The Worrying Truth About Russia’s Oil Industry


By Vanand Meliksetian

The widespread adaptation of the combustion engine at the start of the 20th century propelled oil into becoming the world’s most important commodity. Resource-rich countries such as Russia were the beneficiaries of the new global energy order. Its predecessors, the Soviet Union and Imperial Russia, were already among the first and most important producers of oil in the late 19th and early 20th century. The country’s oil sector, however, is facing challenges to maintain its current level of production.

Although Russia ranks 8th in terms of proven oil reserves, it is the second-largest producer with 11.2 million barrels per day (mb/d). Only the U.S. produces more with on average 12 mb/d in 2019. While Russia’s proven reserves are almost 70 percent less than Saudi Arabia’s, it is on par when it comes to production. However, a majority of the country’s oil originates from brownfields in Western Siberia that have been in operation for decades. Therefore, Russian energy companies are applying new technologies to reduce decline rates.

Although Moscow has set its eyes on the Arctic to open new frontiers, the majority of its activities are still in Western Siberia. Therefore, the declining output is a major threat to the sustainability of the country’s oil production. Several state-owned energy companies have achieved significantly lower decline rates by applying techniques such as the lengthening of wellbores, side-tracking to restore wellbore integrity and the use of hydraulic fracturing.

Companies such as Yuganskneftegaz and Purneftegaz (both Rosneft subsidiaries) and Surgutneftegas have reduced the decline rates to about 2 percent compared to 5-6 percent on average across the country and 10-15 percent in Western Siberia.

Russia’s oil sector is facing in the long term, the country is expected to slightly increase its production capacity in the short term. When taking into account the commissioning of new fields and slower rates of depletion, the country could be producing 11.35 mb/d by the end of 2020. The extension of the OPEC+ agreement, however, could have a negative impact.
Looming threats

In the long run, much depends on the price of oil. Moscow hasn’t made a secret of its ambition to increase production in the Arctic. The harsh climate and lack of infrastructure are impediments to new energy projects in the region. It also increases the costs for investors. Therefore, high oil prices are a necessity to ensure profitability.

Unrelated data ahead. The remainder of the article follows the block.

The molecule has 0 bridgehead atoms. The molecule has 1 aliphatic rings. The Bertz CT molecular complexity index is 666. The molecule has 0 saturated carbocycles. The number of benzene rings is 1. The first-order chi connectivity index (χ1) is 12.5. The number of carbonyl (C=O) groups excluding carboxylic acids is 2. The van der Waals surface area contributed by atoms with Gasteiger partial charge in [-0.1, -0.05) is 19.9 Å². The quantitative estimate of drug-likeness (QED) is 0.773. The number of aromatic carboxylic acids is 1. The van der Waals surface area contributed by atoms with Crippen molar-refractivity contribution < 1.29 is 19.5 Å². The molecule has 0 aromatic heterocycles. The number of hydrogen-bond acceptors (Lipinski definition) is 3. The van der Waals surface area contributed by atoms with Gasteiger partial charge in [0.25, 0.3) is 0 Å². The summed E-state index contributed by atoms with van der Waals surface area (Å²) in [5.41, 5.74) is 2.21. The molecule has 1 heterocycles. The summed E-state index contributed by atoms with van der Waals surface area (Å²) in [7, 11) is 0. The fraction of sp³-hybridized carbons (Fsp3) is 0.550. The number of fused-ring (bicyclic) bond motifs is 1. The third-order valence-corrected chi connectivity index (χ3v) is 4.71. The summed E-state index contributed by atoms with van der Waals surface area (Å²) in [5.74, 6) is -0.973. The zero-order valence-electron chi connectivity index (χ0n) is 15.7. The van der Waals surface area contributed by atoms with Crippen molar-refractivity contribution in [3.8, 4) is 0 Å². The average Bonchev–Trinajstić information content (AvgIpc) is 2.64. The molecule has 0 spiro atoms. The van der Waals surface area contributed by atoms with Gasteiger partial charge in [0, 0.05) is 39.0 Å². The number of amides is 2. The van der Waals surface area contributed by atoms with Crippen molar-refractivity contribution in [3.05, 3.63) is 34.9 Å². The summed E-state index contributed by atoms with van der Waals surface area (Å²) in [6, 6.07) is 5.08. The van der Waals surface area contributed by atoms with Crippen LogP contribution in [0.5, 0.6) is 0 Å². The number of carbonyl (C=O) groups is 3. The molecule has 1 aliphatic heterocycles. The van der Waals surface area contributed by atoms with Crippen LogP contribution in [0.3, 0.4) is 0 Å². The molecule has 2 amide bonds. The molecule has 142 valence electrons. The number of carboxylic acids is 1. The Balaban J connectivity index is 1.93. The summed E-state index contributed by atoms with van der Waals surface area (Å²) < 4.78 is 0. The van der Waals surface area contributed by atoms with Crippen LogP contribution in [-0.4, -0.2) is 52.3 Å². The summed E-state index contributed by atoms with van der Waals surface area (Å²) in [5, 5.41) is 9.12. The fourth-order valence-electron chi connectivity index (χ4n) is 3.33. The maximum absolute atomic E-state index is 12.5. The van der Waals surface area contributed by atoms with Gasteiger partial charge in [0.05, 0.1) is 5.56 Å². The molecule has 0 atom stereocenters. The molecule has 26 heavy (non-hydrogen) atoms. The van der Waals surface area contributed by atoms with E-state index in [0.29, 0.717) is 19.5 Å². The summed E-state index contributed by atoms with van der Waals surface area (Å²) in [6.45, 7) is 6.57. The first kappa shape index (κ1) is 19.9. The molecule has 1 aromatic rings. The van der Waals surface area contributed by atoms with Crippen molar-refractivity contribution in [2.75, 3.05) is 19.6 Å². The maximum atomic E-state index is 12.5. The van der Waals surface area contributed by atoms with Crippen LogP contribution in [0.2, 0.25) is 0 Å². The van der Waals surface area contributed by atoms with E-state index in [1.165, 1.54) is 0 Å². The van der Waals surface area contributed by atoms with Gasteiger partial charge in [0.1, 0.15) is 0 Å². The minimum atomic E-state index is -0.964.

Furthermore, Moscow still faces sanctions from Western countries due to its meddling in Ukraine. This has reduced the availability of technological know-how which previously was provided by Western energy firms such as Shell, Exxon, and Total. Although Russian energy companies can drill independently in certain areas, they have not been able to replicate advanced drilling technologies for hard-to-reach oil deposits. Therefore, much will depend on whether these companies can develop the necessary know-how in the coming years or access Western technology due to the lifting of sanctions.

Lastly, Moscow is expanding tax incentives to improve the financial conditions for companies to boost their activities. According to the Russian Energy Ministry, in 2018 half of the country’s oil was produced under tax exemptions. Although it has proven to be necessary for some areas, Moscow is acting reservedly to implement similar measures in other regions because it reduces the state’s revenues.

The strategic calculation

Maintaining its position as one of the world’s biggest oil producers serves Moscow’s two goals. Primarily, the export of oil and gas boosts the state’s coffers. Approximately, 40 percent of Russia’s state budget is provided by the oil and gas sector. Also, the country’s strategic importance is strengthened and ‘a seat at the table’ is ensured by maintaining the position as one of the world’s largest energy producers. The OPEC+ agreement was made possible by the good relations between Riyadh and Moscow that is reflected in other areas of interests such as Syria and arms deals.

Fortunately for Russia, it possesses the world’s largest proven natural gas reserves which are seen as an important bridging fuel during the energy transition towards a more sustainable future. The country is already the world’s biggest exporter of natural gas with plans to significantly increase LNG production. Despite the headwinds, Moscow will remain an integral and important part of the global energy value chain in the foreseeable future.

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